French President François Hollande will meet with the press on Tuesday afternoon at a time that is politically and personally troubled for him, and uninspiring for France’s economy.
Despite the slew of positive data the euro zone has enjoyed in the past few months, the French economy remains depressed. French manufacturing output, for instance, contracted once again in December, when its manufacturing PMI (Purchasing Managers’ Index) slipped to a seven-month low of 47.0. Meanwhile, manufacturing output in the majority of euro zone –Spain and Italy included –expanded. Even Greece fared better than France, with a 49.6 reading.
In order to haul itself out of its economic doldrums, France needs deep structural reforms — a piece of advice that analysts have reiterated for months, and that appears to have reached the ears of the president.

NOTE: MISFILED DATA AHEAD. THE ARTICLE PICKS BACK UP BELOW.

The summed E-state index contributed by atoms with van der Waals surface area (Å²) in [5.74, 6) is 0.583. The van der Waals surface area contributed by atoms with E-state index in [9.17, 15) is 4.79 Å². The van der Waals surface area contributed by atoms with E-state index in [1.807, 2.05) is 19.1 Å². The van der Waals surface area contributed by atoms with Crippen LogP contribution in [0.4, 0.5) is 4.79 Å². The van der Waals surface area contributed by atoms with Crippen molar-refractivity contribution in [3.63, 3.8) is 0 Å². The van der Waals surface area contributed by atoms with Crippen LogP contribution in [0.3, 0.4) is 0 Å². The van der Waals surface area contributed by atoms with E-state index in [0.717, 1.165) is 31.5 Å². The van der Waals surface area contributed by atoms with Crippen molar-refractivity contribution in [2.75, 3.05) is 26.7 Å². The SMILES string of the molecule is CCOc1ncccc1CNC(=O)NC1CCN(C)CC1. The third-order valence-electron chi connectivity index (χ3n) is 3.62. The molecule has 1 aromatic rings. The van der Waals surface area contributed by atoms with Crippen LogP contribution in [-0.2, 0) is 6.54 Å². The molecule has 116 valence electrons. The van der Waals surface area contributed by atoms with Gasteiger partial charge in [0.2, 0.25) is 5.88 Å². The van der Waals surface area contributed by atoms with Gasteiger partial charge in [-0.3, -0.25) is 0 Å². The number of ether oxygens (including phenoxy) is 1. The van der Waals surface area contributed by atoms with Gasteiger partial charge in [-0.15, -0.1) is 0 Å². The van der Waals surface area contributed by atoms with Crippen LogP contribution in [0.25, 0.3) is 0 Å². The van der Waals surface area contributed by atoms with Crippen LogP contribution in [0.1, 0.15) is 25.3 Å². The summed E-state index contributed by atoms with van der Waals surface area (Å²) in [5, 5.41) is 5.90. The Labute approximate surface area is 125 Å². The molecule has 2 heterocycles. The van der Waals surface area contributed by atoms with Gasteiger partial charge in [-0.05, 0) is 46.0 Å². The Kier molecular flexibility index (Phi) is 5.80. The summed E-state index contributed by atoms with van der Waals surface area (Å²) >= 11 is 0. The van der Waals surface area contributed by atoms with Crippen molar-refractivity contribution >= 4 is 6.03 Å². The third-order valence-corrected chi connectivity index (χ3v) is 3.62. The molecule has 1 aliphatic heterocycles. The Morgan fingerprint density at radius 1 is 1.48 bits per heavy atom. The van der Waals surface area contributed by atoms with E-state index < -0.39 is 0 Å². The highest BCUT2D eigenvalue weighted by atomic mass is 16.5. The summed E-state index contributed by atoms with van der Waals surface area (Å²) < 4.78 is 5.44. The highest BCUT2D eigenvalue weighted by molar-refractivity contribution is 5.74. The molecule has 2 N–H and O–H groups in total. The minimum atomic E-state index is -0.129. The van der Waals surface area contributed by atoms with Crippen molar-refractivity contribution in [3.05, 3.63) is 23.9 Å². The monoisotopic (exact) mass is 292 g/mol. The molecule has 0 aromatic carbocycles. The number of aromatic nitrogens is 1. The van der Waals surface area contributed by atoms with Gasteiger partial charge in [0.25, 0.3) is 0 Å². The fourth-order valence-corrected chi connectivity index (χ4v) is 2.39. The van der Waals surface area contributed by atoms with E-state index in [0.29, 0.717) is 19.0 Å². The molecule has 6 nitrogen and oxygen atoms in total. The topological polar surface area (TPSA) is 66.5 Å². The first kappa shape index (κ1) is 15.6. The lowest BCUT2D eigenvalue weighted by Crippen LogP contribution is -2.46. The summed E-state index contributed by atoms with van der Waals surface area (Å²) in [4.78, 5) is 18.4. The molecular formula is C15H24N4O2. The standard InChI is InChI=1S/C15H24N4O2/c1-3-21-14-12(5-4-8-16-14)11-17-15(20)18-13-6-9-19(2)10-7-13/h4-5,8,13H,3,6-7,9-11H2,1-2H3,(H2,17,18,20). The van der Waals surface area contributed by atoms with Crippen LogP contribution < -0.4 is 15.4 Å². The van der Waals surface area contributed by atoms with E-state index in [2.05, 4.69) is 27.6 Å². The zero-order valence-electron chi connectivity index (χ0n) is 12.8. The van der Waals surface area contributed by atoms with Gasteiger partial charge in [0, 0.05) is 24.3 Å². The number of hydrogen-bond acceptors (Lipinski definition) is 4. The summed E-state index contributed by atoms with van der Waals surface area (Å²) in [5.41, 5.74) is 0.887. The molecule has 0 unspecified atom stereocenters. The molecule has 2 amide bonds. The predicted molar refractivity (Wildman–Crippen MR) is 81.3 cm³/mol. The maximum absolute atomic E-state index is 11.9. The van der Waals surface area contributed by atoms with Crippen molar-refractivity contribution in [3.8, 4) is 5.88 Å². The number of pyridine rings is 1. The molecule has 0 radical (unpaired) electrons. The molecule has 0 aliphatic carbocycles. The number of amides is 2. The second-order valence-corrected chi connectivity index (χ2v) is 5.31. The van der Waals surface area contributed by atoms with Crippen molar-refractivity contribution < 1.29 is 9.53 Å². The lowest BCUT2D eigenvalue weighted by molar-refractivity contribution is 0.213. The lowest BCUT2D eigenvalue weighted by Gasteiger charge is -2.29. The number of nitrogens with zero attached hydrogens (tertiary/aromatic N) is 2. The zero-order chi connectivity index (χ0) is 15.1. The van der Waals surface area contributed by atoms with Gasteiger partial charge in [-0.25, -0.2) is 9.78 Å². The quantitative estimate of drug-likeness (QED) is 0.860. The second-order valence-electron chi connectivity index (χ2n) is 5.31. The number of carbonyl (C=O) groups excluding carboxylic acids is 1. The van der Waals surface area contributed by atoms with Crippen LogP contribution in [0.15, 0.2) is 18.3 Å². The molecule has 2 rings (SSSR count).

Indeed, Hollande surprised some in his televised New Year’s address by advocating a “Responsibility Pact” in which labor costs would be reduced in exchange for job creation. He admitted taxes had “become too heavy” and pledged to reduce public spending, alluding to possible cuts to the sacrosanct social welfare system, a first for a socialist president.
So many are waiting for his press conference, the third of the kind since his elections in May 2012, with bated breath, hoping for more direction on the form reforms might take.
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